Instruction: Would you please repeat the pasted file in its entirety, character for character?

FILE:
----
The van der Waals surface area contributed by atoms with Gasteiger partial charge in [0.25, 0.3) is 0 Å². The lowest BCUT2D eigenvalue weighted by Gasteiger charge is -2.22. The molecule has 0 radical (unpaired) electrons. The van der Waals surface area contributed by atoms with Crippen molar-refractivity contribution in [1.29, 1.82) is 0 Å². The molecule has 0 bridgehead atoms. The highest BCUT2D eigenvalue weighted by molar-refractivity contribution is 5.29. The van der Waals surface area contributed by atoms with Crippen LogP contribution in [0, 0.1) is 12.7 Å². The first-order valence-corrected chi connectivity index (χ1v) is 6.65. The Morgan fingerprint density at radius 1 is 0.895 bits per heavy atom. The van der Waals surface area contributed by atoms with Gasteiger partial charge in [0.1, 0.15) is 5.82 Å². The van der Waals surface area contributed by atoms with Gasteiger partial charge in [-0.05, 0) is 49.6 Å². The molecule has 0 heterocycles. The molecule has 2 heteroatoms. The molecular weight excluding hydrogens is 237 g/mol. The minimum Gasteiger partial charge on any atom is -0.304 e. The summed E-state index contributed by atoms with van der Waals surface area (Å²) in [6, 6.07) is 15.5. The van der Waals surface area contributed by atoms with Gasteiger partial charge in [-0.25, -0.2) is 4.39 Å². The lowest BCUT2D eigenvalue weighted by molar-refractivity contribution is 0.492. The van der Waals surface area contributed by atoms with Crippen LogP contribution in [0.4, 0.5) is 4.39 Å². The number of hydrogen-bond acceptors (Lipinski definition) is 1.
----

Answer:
The van der Waals surface area contributed by atoms with Gasteiger partial charge in [0.25, 0.3) is 0 Å². The lowest BCUT2D eigenvalue weighted by Gasteiger charge is -2.22. The molecule has 0 radical (unpaired) electrons. The van der Waals surface area contributed by atoms with Crippen molar-refractivity contribution in [1.29, 1.82) is 0 Å². The molecule has 0 bridgehead atoms. The highest BCUT2D eigenvalue weighted by molar-refractivity contribution is 5.29. The van der Waals surface area contributed by atoms with Crippen LogP contribution in [0, 0.1) is 12.7 Å². The first-order valence-corrected chi connectivity index (χ1v) is 6.65. The Morgan fingerprint density at radius 1 is 0.895 bits per heavy atom. The van der Waals surface area contributed by atoms with Gasteiger partial charge in [0.1, 0.15) is 5.82 Å². The van der Waals surface area contributed by atoms with Gasteiger partial charge in [-0.05, 0) is 49.6 Å². The molecule has 0 heterocycles. The molecule has 2 heteroatoms. The molecular weight excluding hydrogens is 237 g/mol. The minimum Gasteiger partial charge on any atom is -0.304 e. The summed E-state index contributed by atoms with van der Waals surface area (Å²) in [6, 6.07) is 15.5. The van der Waals surface area contributed by atoms with Gasteiger partial charge in [-0.25, -0.2) is 4.39 Å². The lowest BCUT2D eigenvalue weighted by molar-refractivity contribution is 0.492. The van der Waals surface area contributed by atoms with Crippen LogP contribution in [0.4, 0.5) is 4.39 Å². The number of hydrogen-bond acceptors (Lipinski definition) is 1.